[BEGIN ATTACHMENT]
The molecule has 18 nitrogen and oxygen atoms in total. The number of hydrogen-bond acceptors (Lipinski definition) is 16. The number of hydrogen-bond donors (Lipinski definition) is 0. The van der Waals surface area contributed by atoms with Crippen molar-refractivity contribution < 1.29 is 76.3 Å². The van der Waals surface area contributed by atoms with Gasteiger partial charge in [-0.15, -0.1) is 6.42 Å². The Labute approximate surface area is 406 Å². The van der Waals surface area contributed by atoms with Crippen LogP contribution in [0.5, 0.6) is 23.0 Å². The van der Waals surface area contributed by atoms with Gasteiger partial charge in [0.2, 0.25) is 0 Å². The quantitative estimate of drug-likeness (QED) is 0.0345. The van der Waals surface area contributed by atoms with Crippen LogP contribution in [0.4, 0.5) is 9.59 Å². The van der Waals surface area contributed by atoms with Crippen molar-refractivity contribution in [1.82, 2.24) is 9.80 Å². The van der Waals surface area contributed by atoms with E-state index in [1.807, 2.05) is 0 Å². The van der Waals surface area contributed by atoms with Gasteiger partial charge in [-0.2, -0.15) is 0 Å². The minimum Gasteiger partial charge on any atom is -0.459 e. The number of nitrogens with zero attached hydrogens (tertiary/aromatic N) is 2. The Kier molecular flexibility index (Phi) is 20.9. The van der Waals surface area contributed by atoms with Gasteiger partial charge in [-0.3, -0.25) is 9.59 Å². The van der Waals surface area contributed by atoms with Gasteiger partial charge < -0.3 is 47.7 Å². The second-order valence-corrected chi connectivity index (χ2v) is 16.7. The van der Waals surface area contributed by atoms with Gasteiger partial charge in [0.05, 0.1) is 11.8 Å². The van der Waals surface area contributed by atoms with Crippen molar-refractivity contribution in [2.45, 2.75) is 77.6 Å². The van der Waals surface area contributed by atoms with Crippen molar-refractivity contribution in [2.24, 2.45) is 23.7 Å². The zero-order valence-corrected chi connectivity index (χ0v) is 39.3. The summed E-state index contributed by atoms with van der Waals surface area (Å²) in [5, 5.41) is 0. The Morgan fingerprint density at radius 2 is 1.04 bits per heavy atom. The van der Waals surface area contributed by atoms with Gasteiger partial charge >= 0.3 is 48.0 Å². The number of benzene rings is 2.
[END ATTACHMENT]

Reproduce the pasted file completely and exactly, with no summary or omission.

The molecule has 18 nitrogen and oxygen atoms in total. The number of hydrogen-bond acceptors (Lipinski definition) is 16. The number of hydrogen-bond donors (Lipinski definition) is 0. The van der Waals surface area contributed by atoms with Crippen molar-refractivity contribution < 1.29 is 76.3 Å². The van der Waals surface area contributed by atoms with Gasteiger partial charge in [-0.15, -0.1) is 6.42 Å². The Labute approximate surface area is 406 Å². The van der Waals surface area contributed by atoms with Crippen LogP contribution in [0.5, 0.6) is 23.0 Å². The van der Waals surface area contributed by atoms with Gasteiger partial charge in [0.2, 0.25) is 0 Å². The quantitative estimate of drug-likeness (QED) is 0.0345. The van der Waals surface area contributed by atoms with Crippen LogP contribution in [0.4, 0.5) is 9.59 Å². The van der Waals surface area contributed by atoms with Crippen molar-refractivity contribution in [1.82, 2.24) is 9.80 Å². The van der Waals surface area contributed by atoms with E-state index in [1.807, 2.05) is 0 Å². The van der Waals surface area contributed by atoms with Gasteiger partial charge in [-0.2, -0.15) is 0 Å². The minimum Gasteiger partial charge on any atom is -0.459 e. The number of nitrogens with zero attached hydrogens (tertiary/aromatic N) is 2. The Kier molecular flexibility index (Phi) is 20.9. The van der Waals surface area contributed by atoms with Gasteiger partial charge in [-0.3, -0.25) is 9.59 Å². The van der Waals surface area contributed by atoms with Gasteiger partial charge < -0.3 is 47.7 Å². The second-order valence-corrected chi connectivity index (χ2v) is 16.7. The van der Waals surface area contributed by atoms with Gasteiger partial charge in [0.05, 0.1) is 11.8 Å². The van der Waals surface area contributed by atoms with Crippen molar-refractivity contribution in [2.45, 2.75) is 77.6 Å². The van der Waals surface area contributed by atoms with Crippen molar-refractivity contribution in [2.24, 2.45) is 23.7 Å². The zero-order valence-corrected chi connectivity index (χ0v) is 39.3. The summed E-state index contributed by atoms with van der Waals surface area (Å²) in [5, 5.41) is 0. The Morgan fingerprint density at radius 2 is 1.04 bits per heavy atom. The van der Waals surface area contributed by atoms with Gasteiger partial charge >= 0.3 is 48.0 Å². The number of benzene rings is 2.